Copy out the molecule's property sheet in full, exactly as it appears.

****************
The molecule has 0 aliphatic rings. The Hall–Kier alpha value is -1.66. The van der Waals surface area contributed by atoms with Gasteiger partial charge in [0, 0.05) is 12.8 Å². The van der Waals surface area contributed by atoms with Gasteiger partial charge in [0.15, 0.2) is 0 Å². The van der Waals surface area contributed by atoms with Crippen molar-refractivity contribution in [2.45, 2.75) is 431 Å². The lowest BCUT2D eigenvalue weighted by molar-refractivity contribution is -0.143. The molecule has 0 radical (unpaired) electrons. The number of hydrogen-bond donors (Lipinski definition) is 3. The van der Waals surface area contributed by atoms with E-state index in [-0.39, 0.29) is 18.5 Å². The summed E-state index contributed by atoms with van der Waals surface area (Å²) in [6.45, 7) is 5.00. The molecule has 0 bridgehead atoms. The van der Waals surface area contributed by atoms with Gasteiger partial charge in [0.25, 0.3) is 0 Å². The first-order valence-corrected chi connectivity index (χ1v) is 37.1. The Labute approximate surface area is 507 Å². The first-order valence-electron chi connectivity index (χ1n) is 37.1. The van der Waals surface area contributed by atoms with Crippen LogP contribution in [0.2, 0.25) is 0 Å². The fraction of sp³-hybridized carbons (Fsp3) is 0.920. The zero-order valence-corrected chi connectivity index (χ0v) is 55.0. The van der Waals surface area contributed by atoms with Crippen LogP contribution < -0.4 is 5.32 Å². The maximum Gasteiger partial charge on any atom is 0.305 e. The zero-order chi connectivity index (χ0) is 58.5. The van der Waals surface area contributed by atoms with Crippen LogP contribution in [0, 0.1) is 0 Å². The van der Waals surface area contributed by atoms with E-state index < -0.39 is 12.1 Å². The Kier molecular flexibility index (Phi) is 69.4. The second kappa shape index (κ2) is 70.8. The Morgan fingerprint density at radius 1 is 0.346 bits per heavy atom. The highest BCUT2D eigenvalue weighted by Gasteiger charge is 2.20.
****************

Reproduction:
The molecule has 0 aliphatic rings. The Hall–Kier alpha value is -1.66. The van der Waals surface area contributed by atoms with Gasteiger partial charge in [0, 0.05) is 12.8 Å². The van der Waals surface area contributed by atoms with Gasteiger partial charge in [0.15, 0.2) is 0 Å². The van der Waals surface area contributed by atoms with Crippen molar-refractivity contribution in [2.45, 2.75) is 431 Å². The lowest BCUT2D eigenvalue weighted by molar-refractivity contribution is -0.143. The molecule has 0 radical (unpaired) electrons. The number of hydrogen-bond donors (Lipinski definition) is 3. The van der Waals surface area contributed by atoms with E-state index in [-0.39, 0.29) is 18.5 Å². The summed E-state index contributed by atoms with van der Waals surface area (Å²) in [6.45, 7) is 5.00. The molecule has 0 bridgehead atoms. The van der Waals surface area contributed by atoms with Gasteiger partial charge in [0.25, 0.3) is 0 Å². The first-order valence-corrected chi connectivity index (χ1v) is 37.1. The Labute approximate surface area is 507 Å². The first-order valence-electron chi connectivity index (χ1n) is 37.1. The van der Waals surface area contributed by atoms with Crippen LogP contribution in [0.2, 0.25) is 0 Å². The fraction of sp³-hybridized carbons (Fsp3) is 0.920. The zero-order valence-corrected chi connectivity index (χ0v) is 55.0. The van der Waals surface area contributed by atoms with Crippen LogP contribution < -0.4 is 5.32 Å². The maximum Gasteiger partial charge on any atom is 0.305 e. The zero-order chi connectivity index (χ0) is 58.5. The van der Waals surface area contributed by atoms with Crippen LogP contribution in [0, 0.1) is 0 Å². The van der Waals surface area contributed by atoms with E-state index < -0.39 is 12.1 Å². The Kier molecular flexibility index (Phi) is 69.4. The second kappa shape index (κ2) is 70.8. The Morgan fingerprint density at radius 1 is 0.346 bits per heavy atom. The highest BCUT2D eigenvalue weighted by Gasteiger charge is 2.20.